Noah Swayne

Media Items
Personal Information
Friday, December 7, 1804
Sunday, June 8, 1884
Childhood Location 
Childhood Surroundings 
Associate Justice
Nominated By 
Commissioned on 
Friday, January 24, 1862
Sworn In 
Monday, January 27, 1862
Left Office 
Monday, January 24, 1881
Reason For Leaving 
Length of Service 
18 years, 11 months, 28 days
Noah Swayne
The Collection of the Supreme Court of the United States (Artist: C. Gregory Stapko)

Noah Swayne was the first of Lincoln's five appointments to the Supreme Court. Swayne satisfied Lincoln's criteria for appointment: commitment to the Union, slavery opponent, geographically correct.

Swayne's left his native Virginia at age 19 because he was hostile to slavery. He settled in Ohio and later served there in the state legislature. He was appointed United States Attorney for Ohio by President Andrew Jackson. He retained his opposition to slavery and joined the newly created Republican party in 1855. Swayne's close personal friend was Justice John McLean who suggested that Lincoln appoint Swayne as his successor. When McLean died, Swayne mustered support for the appointment to his friend's position.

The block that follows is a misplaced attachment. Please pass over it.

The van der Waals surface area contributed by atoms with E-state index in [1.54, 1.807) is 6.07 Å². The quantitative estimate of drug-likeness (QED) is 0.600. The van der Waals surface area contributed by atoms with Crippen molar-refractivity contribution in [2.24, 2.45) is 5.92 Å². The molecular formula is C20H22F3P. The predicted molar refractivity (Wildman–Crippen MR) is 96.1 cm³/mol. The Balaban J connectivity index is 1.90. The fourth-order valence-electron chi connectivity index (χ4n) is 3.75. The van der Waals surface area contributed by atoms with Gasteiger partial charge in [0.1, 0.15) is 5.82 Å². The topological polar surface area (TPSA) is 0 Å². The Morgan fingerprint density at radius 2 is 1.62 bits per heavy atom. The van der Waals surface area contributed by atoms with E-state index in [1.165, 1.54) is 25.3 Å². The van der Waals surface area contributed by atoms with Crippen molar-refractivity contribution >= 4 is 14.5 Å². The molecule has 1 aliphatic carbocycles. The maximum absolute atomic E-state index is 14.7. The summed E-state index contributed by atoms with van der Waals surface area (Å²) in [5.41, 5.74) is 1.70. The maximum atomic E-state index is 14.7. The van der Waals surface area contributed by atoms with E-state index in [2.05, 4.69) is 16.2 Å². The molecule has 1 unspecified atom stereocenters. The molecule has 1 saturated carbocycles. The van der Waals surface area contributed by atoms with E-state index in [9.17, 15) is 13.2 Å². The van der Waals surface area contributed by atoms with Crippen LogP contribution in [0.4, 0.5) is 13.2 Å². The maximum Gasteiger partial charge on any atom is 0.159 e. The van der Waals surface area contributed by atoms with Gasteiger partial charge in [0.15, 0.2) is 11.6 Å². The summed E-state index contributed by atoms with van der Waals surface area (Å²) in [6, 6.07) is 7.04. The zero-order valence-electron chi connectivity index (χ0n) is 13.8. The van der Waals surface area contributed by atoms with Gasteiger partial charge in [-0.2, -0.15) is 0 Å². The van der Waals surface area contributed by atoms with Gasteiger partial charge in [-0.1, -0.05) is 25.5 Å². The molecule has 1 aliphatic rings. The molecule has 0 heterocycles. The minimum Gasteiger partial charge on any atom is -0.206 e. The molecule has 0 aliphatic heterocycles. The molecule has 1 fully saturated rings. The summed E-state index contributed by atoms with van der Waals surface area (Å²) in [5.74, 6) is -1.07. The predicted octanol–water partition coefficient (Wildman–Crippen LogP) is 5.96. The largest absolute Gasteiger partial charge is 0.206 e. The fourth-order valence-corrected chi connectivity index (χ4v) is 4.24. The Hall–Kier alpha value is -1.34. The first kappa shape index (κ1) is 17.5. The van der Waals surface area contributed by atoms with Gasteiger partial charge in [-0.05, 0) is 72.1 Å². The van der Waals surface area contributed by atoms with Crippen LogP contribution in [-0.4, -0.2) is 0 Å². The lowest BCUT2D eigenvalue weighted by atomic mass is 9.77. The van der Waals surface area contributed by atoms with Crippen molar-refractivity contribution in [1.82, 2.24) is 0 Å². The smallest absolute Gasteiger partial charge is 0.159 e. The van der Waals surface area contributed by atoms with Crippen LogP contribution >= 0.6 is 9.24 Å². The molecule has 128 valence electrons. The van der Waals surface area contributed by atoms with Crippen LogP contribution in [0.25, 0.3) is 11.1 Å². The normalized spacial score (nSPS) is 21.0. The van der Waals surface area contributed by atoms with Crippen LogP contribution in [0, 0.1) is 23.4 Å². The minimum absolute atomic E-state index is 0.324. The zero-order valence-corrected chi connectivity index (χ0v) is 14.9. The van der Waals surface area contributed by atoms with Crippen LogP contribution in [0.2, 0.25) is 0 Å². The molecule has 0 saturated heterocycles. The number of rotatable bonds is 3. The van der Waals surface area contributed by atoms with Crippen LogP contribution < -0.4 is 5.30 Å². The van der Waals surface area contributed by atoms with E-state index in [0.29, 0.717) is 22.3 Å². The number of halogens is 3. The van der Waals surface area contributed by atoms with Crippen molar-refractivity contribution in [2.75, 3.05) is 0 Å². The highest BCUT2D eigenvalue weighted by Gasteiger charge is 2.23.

Swayne was an undistinguished justice. He wrote few major opinions and served as an extra vote in important majority and dissenting positions articulated by others. He stayed well beyond his time; he deteriorated mentally and physically while still on the bench. Though he lacked intellectual leadership, Swayne coveted the position of Chief Justice. He campaigned aggressively and unsuccessfully for the spot in 1864 and in 1873.

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Cite this Page
Noah Swayne. The Oyez Project at IIT Chicago-Kent College of Law. 26 August 2015. <>.
Noah Swayne, The Oyez Project at IIT Chicago-Kent College of Law, (last visited August 26, 2015).
"Noah Swayne," The Oyez Project at IIT Chicago-Kent College of Law, accessed August 26, 2015,